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Julian Young Heidegger's Philosophy of Art[1]

Julian Young Heidegger's Philosophy of Art[1]

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Published by Ari Marcelo Solon

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Published by: Ari Marcelo Solon on Feb 07, 2012
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  • Introduction
  • 1 'The Origin of the Work of Art'
  • Hegel and the 'death of art'
  • Heidegger's endorsement of Hegel
  • 'Aesthetics' and the death of art
  • 'Aesthetics' and 'enlightenment'
  • Heidegger's rejection of Hegel
  • The question: what is art?
  • Expanding the concept of art
  • Art as the 'opening up of world'
  • Plate 1 Temple of Hera II (so-called Temple of Neptune), Paestum
  • What is a 'world'?
  • Ontology and ethics
  • What is 'opening up'?
  • What is 'earth'?
  • 'Earth' in the artwork
  • Difficulties in the account of 'earth' in the artwork
  • Great art is communal
  • The artwork creates a people
  • The artwork preserves a people
  • Clarity and the priority of poetry
  • Heidegger's self-criticisms
  • 2 Hölderlin: the early texts
  • 'The Essence of Poetry'
  • The absence and arrival of the gods'
  • Poetry, thought and politics
  • Not poet but thinker
  • Graecocentricism
  • 3 Hölderlin: the later texts
  • The festival
  • The modern poet's exclusion from 'the highest essence of art'
  • What are poets for in needy times? The modern paradigm
  • The Apollonian and the Dionysian
  • The epic and the lyric
  • Is Hölderlin a poet for 'needy times'?
  • Poetry and prose
  • The Ereignis
  • From the sublime to the holy
  • From Nikeism to waiting
  • Knowledge or faith?
  • 4 Modern art
  • Anti-metaphysical art
  • Another 'turn'
  • What is dwelling?
  • Supernaturalism
  • Naturalism
  • Rilke
  • East Asian art
  • Cezanne
  • Klee
  • Cubism
  • Abstract art
  • Music
  • A philosophy of art?
  • Index

9. The first of the many challenges of comprehension presented by 'The
Origin' is the question of the question. What is it to which Heidegger
seeks to provide an answer? According to the title it is, of course, the ques-
tion of the 'origin' (Ursprung) of the artwork. That question is, however,
answered in the first paragraph. In the sense in which Heidegger is inter-
ested, the origin of the artwork is, not the artist, but rather 'art' (PLTp.
17). In an, as he later admits, obscure discussion,10

Heidegger says that
'the origin of something is the source of its nature' (ibid.). So the thought


'Capable of misunderstanding this talk of origin' a 1960 footnote dryly observes (GA 5, p.
1). (The footnotes in the Gesamtausgabe edition of 'The Origin' represent a selection from
the marginal notes Heidegger wrote on his own copies of the 1957 and 1960 editions of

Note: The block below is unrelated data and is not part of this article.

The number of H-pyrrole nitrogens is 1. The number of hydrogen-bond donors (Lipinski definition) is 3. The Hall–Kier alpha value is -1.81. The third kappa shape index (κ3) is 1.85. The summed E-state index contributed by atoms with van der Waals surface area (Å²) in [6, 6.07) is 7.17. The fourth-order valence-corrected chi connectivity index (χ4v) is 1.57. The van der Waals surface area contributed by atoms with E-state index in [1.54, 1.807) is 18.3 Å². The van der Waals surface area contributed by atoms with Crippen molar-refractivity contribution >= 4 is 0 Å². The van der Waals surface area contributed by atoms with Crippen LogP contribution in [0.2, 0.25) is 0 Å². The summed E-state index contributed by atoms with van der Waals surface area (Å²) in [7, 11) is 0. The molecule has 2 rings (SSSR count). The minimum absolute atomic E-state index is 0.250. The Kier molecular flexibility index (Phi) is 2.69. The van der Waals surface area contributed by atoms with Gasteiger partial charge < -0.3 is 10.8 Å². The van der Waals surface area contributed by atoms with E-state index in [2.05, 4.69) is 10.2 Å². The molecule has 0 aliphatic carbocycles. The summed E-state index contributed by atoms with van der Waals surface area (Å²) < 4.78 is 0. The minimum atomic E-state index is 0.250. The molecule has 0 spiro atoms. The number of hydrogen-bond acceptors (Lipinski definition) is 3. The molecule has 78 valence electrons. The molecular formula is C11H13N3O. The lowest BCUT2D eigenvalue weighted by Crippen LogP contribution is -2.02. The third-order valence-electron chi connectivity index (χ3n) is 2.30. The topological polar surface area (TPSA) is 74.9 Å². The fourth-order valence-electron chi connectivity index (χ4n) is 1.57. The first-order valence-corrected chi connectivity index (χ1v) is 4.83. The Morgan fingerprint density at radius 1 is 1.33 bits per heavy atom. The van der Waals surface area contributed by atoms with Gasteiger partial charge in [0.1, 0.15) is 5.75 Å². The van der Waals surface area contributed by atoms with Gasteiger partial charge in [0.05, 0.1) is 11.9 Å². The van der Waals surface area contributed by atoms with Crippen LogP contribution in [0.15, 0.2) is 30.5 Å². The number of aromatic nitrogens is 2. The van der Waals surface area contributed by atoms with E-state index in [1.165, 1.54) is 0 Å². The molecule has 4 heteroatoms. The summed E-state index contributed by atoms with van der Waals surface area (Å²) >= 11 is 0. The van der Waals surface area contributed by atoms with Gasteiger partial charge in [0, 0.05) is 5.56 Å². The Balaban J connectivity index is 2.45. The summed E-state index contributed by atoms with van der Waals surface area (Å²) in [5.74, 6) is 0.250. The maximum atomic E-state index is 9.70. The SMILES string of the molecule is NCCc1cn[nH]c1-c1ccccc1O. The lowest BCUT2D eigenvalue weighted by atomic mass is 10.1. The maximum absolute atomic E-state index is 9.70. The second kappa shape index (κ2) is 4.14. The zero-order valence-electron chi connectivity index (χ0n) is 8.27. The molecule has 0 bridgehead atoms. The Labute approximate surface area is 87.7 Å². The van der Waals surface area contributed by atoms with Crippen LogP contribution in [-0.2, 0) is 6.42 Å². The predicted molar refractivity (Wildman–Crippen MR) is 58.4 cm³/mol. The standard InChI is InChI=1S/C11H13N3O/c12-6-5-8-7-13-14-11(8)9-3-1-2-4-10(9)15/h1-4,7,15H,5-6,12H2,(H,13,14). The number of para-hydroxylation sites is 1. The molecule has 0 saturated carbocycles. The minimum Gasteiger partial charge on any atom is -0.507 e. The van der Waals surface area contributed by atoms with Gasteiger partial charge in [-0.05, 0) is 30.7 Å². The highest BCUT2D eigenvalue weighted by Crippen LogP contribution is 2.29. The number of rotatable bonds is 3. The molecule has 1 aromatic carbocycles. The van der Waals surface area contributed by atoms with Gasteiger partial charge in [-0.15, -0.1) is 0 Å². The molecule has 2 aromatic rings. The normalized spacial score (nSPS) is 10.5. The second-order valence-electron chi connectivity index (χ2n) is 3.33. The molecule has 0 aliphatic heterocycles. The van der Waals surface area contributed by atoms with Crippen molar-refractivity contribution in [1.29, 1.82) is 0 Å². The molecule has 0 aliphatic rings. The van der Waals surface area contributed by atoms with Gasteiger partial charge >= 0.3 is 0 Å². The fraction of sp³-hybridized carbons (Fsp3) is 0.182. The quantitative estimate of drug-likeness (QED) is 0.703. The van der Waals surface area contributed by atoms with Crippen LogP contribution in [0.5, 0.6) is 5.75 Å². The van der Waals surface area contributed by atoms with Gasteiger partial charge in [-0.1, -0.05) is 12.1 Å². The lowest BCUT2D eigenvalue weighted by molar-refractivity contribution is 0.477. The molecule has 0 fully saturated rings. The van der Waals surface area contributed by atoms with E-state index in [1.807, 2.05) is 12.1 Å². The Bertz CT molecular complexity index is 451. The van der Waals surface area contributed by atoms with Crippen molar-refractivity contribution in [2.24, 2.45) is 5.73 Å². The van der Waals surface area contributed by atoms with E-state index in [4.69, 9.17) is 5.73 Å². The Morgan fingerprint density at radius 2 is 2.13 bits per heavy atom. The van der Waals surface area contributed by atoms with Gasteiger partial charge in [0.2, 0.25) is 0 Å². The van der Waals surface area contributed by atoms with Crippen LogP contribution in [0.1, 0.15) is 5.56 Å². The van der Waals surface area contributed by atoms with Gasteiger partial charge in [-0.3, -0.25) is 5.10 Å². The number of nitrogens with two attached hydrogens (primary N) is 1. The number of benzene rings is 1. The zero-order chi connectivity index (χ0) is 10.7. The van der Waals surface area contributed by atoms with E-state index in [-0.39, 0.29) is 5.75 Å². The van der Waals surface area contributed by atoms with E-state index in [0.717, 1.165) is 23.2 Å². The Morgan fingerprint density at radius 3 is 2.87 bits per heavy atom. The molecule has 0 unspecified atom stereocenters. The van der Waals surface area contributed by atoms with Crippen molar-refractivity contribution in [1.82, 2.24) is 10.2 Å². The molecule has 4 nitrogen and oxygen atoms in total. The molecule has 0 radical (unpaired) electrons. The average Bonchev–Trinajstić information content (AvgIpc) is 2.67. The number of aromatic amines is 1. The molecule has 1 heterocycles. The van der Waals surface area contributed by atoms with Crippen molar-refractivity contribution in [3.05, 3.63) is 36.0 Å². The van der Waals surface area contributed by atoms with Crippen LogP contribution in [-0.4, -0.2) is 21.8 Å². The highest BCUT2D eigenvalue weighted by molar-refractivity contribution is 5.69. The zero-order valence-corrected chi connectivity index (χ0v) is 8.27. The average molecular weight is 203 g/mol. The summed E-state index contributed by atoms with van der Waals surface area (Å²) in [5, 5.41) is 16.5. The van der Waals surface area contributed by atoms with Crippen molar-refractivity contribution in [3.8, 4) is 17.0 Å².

Holzwege. When I refer, hereafter, to '1957' or 'I960' marginalia I do not mean they were
written in one or the other of those years, but rather in the margins of one or the other of
those books. (Heidegger was an inveterate scribbler on books. The University of Freiburg
library has, I am told, made a collection of their own books on which Heidegger scribbled
- in pencil.))


'The Origin of the Work of Art'

is, presumably, that though the artist is undoubtedly the artwork's causal
origin, he is not the origin of its status as an attwork and thus not the
logical origin of its 'nature' as an artwork. In the sense that interests
Heidegger, then, an 'origin' is a logical or conceptual origin, that in virtue
of which an entity of a certain kind counts as being of that kind.
Since art, the property (or, as philosophers say, 'universal'), is fairly
obviously that which enables a work of art to count as a work of art, 'the
question of the origin of the work of art turns into a question about the
nature (Wesen) of art' (PLTp. 18). Thus the initial question dissolves into
the traditional question of the nature of (great) art. (After writing 'What
is a thing?', 'What is art?' might well have been Heidegger's title had
Tolstoy not got there first).
Traditionally, philosophers have answered this question by focusing
either on the creator of art (Nietzsche's approach) or on the receiver
(Kant and Schopenhauer's approach) and then extrapolating to the
nature of the work from their chosen vantage point. Heidegger, however,
says that he intends to do neither of these things but to focus instead on
the work itself. (The reason for this, surely, is the likelihood that, on either
the spectator or creator approach, the essence of art will turn out to be a
psychological state and that one's philosophy of art will therefore degen-
erate into 'aesthetics'.) After a lot of mainly unnecessary footwork, there-
fore, the fundamental question that 'The Origin' seeks to answer is: 'What
. . . is a work of art?' (PLTp. 18).
As its Socratic form suggests, this question is a request for a definition.
Insofar as it possesses one, this request supplies the essay with its struc-
ture. It proceeds, in a manner vaguely reminiscent of a Platonic dialogue,
by means of a series of attempted definitions of the artwork, the first
rough and 'provisional' (PLTp. 51), the last, it is hoped, refined, deepened
and completed. The initial definition, Heidegger's Hegelian Grundgedanke
(founding idea), is that art is the 'happening of truth' (PLT/p. 39, p. 57).

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